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Open AccessArticle

Effectiveness of Nature-Based Solutions in Mitigating Flood Hazard in a Mediterranean Peri-Urban Catchment

1
Research Centre for Natural Resources, Environment and Society (CERNAS), Polytechnic Institute of Coimbra, Coimbra Agrarian Technical School, 3045-601 Coimbra, Portugal
2
Department of Physical Geography, Stockholm University, and Bolin Centre for Climate Research, Stockholm SE-10691, Sweden
3
Navarino Environmental Observatory, 24001 Messinia, Greece
4
Polytechnic Institute of Leiria, School of Technology and Management, P.O. Box 4163, 2411-901 Leiria, Portugal
5
Mediterranean Institute for Agriculture, Environment and Development (MED), Universidade de Évora, Pólo da Mitra, Ap. 94, 7006-554 Évora, Portugal
6
Institute of Chemistry, Technology and Metallurgy, University of Belgrade, 11000 Belgrade, Serbia
*
Author to whom correspondence should be addressed.
Water 2020, 12(10), 2893; https://doi.org/10.3390/w12102893
Received: 9 September 2020 / Revised: 13 October 2020 / Accepted: 14 October 2020 / Published: 16 October 2020
(This article belongs to the Special Issue Impact of Land-Use Changes on Surface Hydrology and Water Quality)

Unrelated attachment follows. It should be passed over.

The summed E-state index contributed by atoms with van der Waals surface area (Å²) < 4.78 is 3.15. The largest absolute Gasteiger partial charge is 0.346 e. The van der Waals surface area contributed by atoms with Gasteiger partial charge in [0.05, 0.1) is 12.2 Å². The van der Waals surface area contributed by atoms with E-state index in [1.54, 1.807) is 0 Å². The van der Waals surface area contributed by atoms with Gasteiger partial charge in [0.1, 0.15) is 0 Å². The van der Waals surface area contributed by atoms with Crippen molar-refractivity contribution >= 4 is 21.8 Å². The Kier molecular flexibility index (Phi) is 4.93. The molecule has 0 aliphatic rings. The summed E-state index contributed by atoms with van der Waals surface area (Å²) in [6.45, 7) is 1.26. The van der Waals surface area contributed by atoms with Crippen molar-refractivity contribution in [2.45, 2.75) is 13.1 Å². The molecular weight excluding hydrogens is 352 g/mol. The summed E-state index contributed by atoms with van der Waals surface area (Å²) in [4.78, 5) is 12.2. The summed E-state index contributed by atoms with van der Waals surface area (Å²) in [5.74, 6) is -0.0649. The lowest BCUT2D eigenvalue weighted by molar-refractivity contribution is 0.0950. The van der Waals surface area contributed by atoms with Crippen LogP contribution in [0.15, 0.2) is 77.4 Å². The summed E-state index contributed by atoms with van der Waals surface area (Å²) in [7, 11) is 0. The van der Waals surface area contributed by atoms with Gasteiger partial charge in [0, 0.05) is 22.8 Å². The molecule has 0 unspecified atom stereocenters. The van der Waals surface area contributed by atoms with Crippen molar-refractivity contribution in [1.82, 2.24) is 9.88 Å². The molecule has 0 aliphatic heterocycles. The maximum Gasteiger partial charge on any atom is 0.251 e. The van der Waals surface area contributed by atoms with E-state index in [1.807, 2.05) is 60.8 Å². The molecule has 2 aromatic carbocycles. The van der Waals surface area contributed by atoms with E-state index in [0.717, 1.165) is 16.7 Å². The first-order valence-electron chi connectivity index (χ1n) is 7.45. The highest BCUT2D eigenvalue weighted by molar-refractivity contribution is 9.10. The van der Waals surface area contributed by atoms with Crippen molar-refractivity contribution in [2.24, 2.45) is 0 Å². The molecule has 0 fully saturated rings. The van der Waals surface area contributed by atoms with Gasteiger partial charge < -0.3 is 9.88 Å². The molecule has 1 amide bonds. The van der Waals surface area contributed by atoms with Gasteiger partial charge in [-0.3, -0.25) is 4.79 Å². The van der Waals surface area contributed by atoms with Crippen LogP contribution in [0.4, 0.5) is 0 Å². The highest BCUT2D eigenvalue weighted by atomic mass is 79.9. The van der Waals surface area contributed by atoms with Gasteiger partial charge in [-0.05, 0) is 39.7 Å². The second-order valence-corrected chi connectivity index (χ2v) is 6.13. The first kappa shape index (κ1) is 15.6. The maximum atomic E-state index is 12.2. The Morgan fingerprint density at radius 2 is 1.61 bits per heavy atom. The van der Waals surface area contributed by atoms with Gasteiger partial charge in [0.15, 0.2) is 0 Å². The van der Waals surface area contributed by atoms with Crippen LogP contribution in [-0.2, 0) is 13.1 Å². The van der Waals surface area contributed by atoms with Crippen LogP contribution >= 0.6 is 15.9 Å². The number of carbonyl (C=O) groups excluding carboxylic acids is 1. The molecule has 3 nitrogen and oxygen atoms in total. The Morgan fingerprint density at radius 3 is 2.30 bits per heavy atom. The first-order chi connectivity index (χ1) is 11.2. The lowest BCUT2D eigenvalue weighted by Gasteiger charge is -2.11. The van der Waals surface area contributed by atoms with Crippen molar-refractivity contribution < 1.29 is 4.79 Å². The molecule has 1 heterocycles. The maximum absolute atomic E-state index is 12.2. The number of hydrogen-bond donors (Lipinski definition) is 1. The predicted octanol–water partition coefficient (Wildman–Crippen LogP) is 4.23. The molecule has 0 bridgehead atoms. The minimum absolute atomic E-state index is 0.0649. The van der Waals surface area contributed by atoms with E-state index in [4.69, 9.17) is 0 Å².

Urbanization alters natural hydrological processes and enhances runoff, which affects flood hazard. Interest in nature-based solutions (NBS) for sustainable mitigation and adaptation to urban floods is growing, but the magnitudes of NBS effects are still poorly investigated. This study explores the potential of NBS for flood hazard mitigation in a small peri-urban catchment in central Portugal, prone to flash floods driven by urbanization and short but intense rainfall events typical of the Mediterranean region. Flood extent and flood depth are assessed by manually coupling the hydrologic HEC-HMS and hydraulic HEC-RAS models. The coupled model was run for single rainfall events with recurrence periods of 10–, 20–, 50–, and 100–years, considering four simulation scenarios: current conditions (without NBS), and with an upslope NBS, a downslope NBS, and a combination of both. The model-simulation approach provides good estimates of flood magnitude (NSE = 0.91, RMSE = 0.08, MAE = 0.07, R2 = 0.93), and shows that diverting streamflow into abandoned fields has positive impacts in mitigating downslope flood hazard. The implementation of an upslope NBS can decrease the water depth at the catchment outlet by 0.02 m, whereas a downslope NBS can reduce it from 0.10 m to 0.23 m for increasing return periods. Combined upslope and downslope NBS have a marginal additional impact in reducing water depth, ranging from 0.11 m to 0.24 m for 10– and 100–year floods. Decreases in water depth provided by NBS are useful in flood mitigation and adaptation within the peri-urban catchment. A network of NBS, rather than small isolated strategies, needs to be created for efficient flood-risk management at a larger scale.
Keywords: flood hazard; nature-based solutions; HEC HMS model; HEC RAS model; peri-urban catchment; mediterranean flood hazard; nature-based solutions; HEC HMS model; HEC RAS model; peri-urban catchment; mediterranean
MDPI and ACS Style

S.Ferreira, C.; Mourato, S.; Kasanin-Grubin, M.; J.D. Ferreira, A.; Destouni, G.; Kalantari, Z. Effectiveness of Nature-Based Solutions in Mitigating Flood Hazard in a Mediterranean Peri-Urban Catchment. Water 2020, 12, 2893.

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